A Grand and Visionary ANGELS IN AMERICA, PART II: PERESTROIKA at the Wilma

One of the greatest masterpieces of American theater of the late 20th century, Tony Kushner’s ANGELS IN AMERICA (1991-92) is a monumental two-part saga of the state of the cosmos in 1986, when the AIDS epidemic was exploding, the Iron Curtain was soon to fall (1989), the ozone layer was becoming depleted, and, consequently, religion, politics, and sexuality were being hotly debated. With the approach of the year 2000, Millennialism was rampant, forecasting the end of the world and the return of Christ to earth for humankind’s final judgment, and setting the stage for Kushner’s dramatic, funny, and visionary examination of life on the brink of apocalypse.

Following its critically acclaimed production of PART I: MILLENNIUM APPROACHES in the spring, which garnered the company seven major Barrymore nominations, the timing of the Wilma Theater’s staging of ANGELS IN AMERICA, PART II: PERESTROIKA is apropos, acknowledging not only the 20th anniversary of the play’s world premiere, but also the popular apocalyptic prognostications for 2012, based on cryptic Maya inscriptions (and addressed in a current exhibition at the University of Pennsylvania’s Museum of Archaeology and Anthropology, MAYA 2012: LORDS OF TIME).

With an epic running time of nearly four hours, including two intermissions and some recent rewrites by Kushner for the play’s 2010 revival, not a second goes by that isn’t engrossing and important. The staging is grand and illusory, employing an expansive white set by Matt Saunders that encompasses the world and the heavens, and an angel that floats and soars, ascends and descends, with grace and power. Dramatic lighting by Russell Champa evokes the story’s changing scenes and moods, expert sound by Christopher Colucci distinguishes between the characters’ everyday experiences and their otherworldly visions, and fabulously expressive costumes by Oana Botez visually underscore the play’s subtitle, “A Gay Fantasia on National Themes.”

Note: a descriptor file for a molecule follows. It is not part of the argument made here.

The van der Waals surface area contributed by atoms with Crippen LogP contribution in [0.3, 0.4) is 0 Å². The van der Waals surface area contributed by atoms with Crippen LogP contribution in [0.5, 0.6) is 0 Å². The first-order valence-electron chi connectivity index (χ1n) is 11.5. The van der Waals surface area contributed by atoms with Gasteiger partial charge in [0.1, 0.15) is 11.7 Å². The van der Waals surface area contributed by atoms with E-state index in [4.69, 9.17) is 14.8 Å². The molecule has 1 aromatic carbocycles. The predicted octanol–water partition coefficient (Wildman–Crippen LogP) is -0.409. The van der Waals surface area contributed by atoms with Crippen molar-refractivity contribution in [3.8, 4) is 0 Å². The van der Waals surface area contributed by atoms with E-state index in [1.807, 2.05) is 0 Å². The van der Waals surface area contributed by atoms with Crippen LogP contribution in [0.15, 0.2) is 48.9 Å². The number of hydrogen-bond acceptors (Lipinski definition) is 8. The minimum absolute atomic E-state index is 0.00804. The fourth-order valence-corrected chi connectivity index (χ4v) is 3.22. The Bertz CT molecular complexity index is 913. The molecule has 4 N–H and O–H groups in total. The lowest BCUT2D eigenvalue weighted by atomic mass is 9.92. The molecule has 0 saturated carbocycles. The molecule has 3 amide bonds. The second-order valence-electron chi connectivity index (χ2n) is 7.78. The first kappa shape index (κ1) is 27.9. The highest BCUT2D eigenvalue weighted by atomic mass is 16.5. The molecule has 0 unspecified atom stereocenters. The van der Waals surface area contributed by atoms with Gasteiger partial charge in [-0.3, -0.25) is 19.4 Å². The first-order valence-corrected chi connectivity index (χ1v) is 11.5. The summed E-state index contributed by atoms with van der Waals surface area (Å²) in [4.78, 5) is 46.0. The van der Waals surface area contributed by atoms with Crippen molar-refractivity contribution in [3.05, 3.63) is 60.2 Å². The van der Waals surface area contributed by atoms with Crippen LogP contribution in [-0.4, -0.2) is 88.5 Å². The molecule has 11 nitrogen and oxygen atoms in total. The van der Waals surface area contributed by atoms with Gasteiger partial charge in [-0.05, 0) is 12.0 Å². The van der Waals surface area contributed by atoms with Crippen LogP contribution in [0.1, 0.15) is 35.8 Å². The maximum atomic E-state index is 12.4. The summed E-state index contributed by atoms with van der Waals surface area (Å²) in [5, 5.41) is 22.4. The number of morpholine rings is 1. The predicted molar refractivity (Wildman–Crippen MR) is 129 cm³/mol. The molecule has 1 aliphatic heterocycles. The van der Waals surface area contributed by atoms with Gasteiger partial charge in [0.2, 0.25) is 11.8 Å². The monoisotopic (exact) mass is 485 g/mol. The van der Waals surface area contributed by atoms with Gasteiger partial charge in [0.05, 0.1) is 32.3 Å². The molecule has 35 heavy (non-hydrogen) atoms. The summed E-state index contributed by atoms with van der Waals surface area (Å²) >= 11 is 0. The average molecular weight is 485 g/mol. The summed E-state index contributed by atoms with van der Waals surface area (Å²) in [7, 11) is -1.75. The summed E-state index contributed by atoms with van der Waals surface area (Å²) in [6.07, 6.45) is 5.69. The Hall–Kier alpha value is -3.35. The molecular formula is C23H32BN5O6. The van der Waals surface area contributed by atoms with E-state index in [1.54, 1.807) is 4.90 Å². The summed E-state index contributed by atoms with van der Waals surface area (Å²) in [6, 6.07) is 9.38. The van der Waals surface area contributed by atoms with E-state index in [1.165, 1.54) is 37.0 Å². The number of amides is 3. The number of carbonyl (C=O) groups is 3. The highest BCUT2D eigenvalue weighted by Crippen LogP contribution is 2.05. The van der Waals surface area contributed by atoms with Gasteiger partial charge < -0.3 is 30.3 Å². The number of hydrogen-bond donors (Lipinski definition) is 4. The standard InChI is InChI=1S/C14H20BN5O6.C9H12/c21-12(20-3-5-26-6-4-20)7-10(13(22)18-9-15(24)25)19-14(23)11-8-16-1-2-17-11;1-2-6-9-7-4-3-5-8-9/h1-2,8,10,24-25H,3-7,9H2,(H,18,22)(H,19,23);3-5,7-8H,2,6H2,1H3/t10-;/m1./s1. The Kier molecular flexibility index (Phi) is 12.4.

Blanka Zizka’s direction is flawless, fully capturing the suffering, the hallucinations and delusions, and the humor that sustains us in times of pain and tragedy. It contains all of the narrative grandeur and clarity, and all of the symbolism and pathos that befit an epic. Zizka’s first-rate ensemble effectively delivers the chaotic thoughts and heightened emotions experienced by Kushner’s microcosm of humanity, along with his survivors’ personal growth, acceptance, and zest for life, despite its travails. Scene-stealing performances are turned in by the supporting cast of Stephen Novelli as the angry and closeted real-life Republican lawyer Roy Cohn, James Ijames as the flamboyant drag queen and nurse Belize, and Maia DeSanti as the magnificent Angel.

This slice of recent history through a gay lens still retains the force and impact it had when it debuted two decades ago, and perhaps now, with more effective medication and education to control HIV and AIDS, we can laugh more heartily at its humor, believe more fully in its ultimate optimism, and participate more confidently in “The Great Work” that is now, and always, ahead of us. The Wilma’s great work is nowhere more apparent than in this momentous production.